OKLAHOMA CITY – State Rep. Avery Frix, R-Muskogee, today hosted an interim study to examine the impact of last year’s cost-of-living adjustment (COLA) for retirees in Oklahoma pension plans.
The study was held before the House Banking, Financial Services and Pensions Committee. Members heard from executive directors of many of the state’s pension plans, including those for teachers, firefighters, police and other law enforcement and public employees.
“After twelve years, last year we were finally able to grant our state pensioners a cost-of-living adjustment,” Frix said. “Today’s study allowed us to look at impact of the COLA on Oklahoman’s public pension systems as well as the opportunity to discuss the potential impacts of granting future COLAs.”
House Bill 3350, authored by Frix, gave a 4% COLA to retirees with more than five years of service to the state and a 2% COLA to those with two to five years of service beginning July 1, 2020.
Benefit managers gave the following effects of the COLA on each pension system:
- Oklahoma Firefighters Pension and Retirement System (OFPRS): 1.1%;
- Oklahoma Law Enforcement Retirement System (OLERS): 0.4%;
- Oklahoma Police Pension Retirement System (OPPRS): 1.7%; this system still remains above 100% funded;
- Oklahoma Public Employees Retirement System (OPERS): 2%; and
- Oklahoma Teachers Retirement System (OTRS): 1.1%
These percentage numbers are only the drop in funding as it relates to the COLA. Some systems have dropped more than this amount, but those percentages are not related to the COLA.
Plan directors discussed other impacts to the systems as well.
Frix said he’s heard from many state retirees that the COLA granted last year was appreciated, but they still face rising costs of health care, insurance premiums and other living expenses. He said those concerns, of course, need to be balanced against the solvency of the plans and their funded status. Last year’s COLA represented a fiscally responsible agreement that kept the state’s pension plans on healthy financial footing, while helping retirees, he said.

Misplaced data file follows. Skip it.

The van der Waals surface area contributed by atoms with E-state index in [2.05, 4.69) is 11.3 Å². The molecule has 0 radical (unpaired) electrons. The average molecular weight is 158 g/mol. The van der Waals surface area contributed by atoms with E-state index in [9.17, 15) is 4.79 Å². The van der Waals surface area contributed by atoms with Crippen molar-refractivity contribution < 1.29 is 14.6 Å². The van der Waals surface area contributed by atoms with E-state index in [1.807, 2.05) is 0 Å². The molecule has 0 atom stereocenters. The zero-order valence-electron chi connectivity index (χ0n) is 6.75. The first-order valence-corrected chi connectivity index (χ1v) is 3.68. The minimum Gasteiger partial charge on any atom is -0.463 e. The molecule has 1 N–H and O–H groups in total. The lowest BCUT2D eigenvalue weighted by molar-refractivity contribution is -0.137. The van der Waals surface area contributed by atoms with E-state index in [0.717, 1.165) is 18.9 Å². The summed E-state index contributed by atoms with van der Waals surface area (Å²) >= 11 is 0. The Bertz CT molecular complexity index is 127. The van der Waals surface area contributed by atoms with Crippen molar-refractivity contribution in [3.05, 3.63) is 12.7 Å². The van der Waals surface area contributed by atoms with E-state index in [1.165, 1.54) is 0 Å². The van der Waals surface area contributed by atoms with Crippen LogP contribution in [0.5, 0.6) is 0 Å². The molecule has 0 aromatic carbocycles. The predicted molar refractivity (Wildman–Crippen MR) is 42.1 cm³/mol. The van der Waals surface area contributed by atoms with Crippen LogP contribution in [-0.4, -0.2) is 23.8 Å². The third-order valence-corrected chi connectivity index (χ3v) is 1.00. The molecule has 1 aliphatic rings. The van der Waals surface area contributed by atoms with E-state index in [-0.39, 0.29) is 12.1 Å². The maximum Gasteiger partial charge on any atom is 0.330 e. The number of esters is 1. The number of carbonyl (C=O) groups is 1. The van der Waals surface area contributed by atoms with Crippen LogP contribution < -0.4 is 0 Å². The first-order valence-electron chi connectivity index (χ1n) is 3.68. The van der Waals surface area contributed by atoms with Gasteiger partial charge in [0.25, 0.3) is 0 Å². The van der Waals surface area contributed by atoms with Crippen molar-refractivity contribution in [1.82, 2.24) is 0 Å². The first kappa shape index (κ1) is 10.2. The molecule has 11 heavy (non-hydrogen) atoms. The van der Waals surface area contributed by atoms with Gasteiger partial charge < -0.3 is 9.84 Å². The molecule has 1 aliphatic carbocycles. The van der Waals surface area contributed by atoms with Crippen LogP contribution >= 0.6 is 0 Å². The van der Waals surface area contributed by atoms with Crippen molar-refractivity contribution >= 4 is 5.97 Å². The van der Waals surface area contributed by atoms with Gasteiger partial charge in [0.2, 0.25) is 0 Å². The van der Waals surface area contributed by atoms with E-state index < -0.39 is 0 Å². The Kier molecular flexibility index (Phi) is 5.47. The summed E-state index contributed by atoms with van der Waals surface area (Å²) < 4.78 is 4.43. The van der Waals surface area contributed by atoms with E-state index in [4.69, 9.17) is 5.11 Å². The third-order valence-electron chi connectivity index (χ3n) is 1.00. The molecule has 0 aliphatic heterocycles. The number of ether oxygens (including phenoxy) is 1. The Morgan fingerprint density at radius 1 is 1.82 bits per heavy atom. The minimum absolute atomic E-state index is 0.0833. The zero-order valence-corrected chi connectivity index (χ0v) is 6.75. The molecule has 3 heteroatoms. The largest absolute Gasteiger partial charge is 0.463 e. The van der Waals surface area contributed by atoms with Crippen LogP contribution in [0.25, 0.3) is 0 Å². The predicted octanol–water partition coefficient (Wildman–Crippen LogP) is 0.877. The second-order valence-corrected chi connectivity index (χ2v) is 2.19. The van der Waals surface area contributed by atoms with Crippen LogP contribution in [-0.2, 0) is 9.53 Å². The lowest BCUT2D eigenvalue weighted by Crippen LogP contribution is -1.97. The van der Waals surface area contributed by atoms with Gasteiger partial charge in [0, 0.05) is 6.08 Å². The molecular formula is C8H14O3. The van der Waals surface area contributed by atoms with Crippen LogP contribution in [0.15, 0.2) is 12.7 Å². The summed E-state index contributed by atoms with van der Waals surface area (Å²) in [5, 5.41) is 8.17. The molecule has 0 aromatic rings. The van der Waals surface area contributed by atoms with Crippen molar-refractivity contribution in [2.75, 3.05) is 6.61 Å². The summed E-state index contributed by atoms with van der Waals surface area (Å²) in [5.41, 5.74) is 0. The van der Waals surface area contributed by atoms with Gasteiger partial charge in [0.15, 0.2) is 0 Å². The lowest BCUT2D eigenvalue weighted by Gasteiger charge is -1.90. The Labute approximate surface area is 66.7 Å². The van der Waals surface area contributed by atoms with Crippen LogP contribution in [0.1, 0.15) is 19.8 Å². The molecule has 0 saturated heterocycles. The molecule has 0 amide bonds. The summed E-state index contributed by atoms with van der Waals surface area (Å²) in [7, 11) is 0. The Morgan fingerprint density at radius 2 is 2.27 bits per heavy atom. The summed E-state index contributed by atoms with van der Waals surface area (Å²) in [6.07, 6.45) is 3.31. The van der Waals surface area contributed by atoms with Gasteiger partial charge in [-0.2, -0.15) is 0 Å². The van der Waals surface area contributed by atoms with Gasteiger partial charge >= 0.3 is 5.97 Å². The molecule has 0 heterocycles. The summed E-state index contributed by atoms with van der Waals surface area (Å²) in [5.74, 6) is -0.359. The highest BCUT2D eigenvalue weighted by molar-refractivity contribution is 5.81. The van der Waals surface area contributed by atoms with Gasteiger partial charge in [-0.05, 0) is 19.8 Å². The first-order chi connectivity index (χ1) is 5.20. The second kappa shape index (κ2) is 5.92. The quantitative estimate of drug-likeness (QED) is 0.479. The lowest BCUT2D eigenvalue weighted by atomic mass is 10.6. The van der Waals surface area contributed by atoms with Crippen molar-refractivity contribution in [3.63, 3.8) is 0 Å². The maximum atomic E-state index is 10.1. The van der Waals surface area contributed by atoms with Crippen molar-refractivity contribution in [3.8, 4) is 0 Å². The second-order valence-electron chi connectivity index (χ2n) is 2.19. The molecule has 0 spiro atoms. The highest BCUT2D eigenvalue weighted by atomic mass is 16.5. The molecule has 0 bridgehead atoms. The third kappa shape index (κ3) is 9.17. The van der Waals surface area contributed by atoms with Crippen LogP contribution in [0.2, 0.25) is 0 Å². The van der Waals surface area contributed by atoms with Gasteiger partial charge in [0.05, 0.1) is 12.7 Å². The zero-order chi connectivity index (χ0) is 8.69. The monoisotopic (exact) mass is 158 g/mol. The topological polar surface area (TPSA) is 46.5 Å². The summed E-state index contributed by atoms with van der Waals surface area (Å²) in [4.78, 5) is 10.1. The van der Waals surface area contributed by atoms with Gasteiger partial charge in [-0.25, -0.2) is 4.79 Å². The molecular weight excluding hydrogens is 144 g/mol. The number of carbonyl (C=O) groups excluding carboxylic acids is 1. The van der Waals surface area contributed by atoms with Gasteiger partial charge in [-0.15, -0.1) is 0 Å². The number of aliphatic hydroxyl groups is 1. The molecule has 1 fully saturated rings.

Several pension directors said that 90% of the COLA and other retirement benefits remain in Oklahoma, contributing to the Oklahoma economy.
Frix also asked each pension plan manager to speak about the effect future COLAs might have on the upward trajectory of their plans’ funded status.
The committee also heard a financial status report of the retirement systems, the average retiree benefit amount and a discussion of payment outliers, and the economic impact of the 4% COLA for retirees across Oklahoma.
Joseph Fox, executive director of OPERS, discussed the differences between defined benefit and defined contribution plans.
Hank Kim, executive director of the National Conference on Public Employee Retirement Systems, spoke on what parameters other states use to grant COLAs.
Chase Rankin, executive director of OFPRS, and Chancen Flick, government relations with the Oklahoma Public Employees Association, discussed concepts for granting future COLAs, with Rankin detailing the Consumer Price Index Urban catch and Flick discussing future COLA parameters.
Avery Frix serves District 13 in the Oklahoma House of Representatives, which includes portions of McIntosh and Muskogee counties.